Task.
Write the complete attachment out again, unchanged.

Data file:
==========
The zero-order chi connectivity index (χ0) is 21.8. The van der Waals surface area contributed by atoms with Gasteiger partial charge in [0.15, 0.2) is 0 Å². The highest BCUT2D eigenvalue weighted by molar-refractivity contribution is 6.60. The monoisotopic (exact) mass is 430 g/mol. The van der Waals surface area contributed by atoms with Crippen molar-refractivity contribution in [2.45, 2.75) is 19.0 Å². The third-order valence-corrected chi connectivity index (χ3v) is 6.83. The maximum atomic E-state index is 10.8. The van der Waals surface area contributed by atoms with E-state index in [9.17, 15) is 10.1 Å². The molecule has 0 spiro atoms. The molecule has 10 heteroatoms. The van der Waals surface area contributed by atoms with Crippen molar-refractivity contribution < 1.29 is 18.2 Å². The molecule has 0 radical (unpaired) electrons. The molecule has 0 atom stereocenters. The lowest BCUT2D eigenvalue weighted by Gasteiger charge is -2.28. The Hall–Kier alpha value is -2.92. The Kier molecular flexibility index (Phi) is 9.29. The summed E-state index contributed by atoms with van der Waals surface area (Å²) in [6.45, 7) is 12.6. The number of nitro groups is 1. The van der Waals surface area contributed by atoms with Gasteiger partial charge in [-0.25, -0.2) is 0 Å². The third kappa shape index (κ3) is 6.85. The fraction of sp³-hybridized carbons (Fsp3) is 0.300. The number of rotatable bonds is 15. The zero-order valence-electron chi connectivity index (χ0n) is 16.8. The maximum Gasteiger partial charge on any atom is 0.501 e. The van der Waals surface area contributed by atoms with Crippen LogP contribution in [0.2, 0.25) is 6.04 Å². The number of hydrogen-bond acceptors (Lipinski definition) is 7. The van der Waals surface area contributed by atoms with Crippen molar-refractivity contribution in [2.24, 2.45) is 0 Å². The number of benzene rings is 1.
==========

The zero-order chi connectivity index (χ0) is 21.8. The van der Waals surface area contributed by atoms with Gasteiger partial charge in [0.15, 0.2) is 0 Å². The highest BCUT2D eigenvalue weighted by molar-refractivity contribution is 6.60. The monoisotopic (exact) mass is 430 g/mol. The van der Waals surface area contributed by atoms with Crippen molar-refractivity contribution in [2.45, 2.75) is 19.0 Å². The third-order valence-corrected chi connectivity index (χ3v) is 6.83. The maximum atomic E-state index is 10.8. The van der Waals surface area contributed by atoms with E-state index in [9.17, 15) is 10.1 Å². The molecule has 0 spiro atoms. The molecule has 10 heteroatoms. The van der Waals surface area contributed by atoms with Crippen molar-refractivity contribution < 1.29 is 18.2 Å². The molecule has 0 radical (unpaired) electrons. The molecule has 0 atom stereocenters. The lowest BCUT2D eigenvalue weighted by Gasteiger charge is -2.28. The Hall–Kier alpha value is -2.92. The Kier molecular flexibility index (Phi) is 9.29. The summed E-state index contributed by atoms with van der Waals surface area (Å²) in [6.45, 7) is 12.6. The number of nitro groups is 1. The van der Waals surface area contributed by atoms with Gasteiger partial charge in [-0.25, -0.2) is 0 Å². The third kappa shape index (κ3) is 6.85. The fraction of sp³-hybridized carbons (Fsp3) is 0.300. The number of rotatable bonds is 15. The zero-order valence-electron chi connectivity index (χ0n) is 16.8. The maximum Gasteiger partial charge on any atom is 0.501 e. The van der Waals surface area contributed by atoms with Crippen LogP contribution in [0.2, 0.25) is 6.04 Å². The number of hydrogen-bond acceptors (Lipinski definition) is 7. The van der Waals surface area contributed by atoms with Crippen molar-refractivity contribution in [2.24, 2.45) is 0 Å². The number of benzene rings is 1.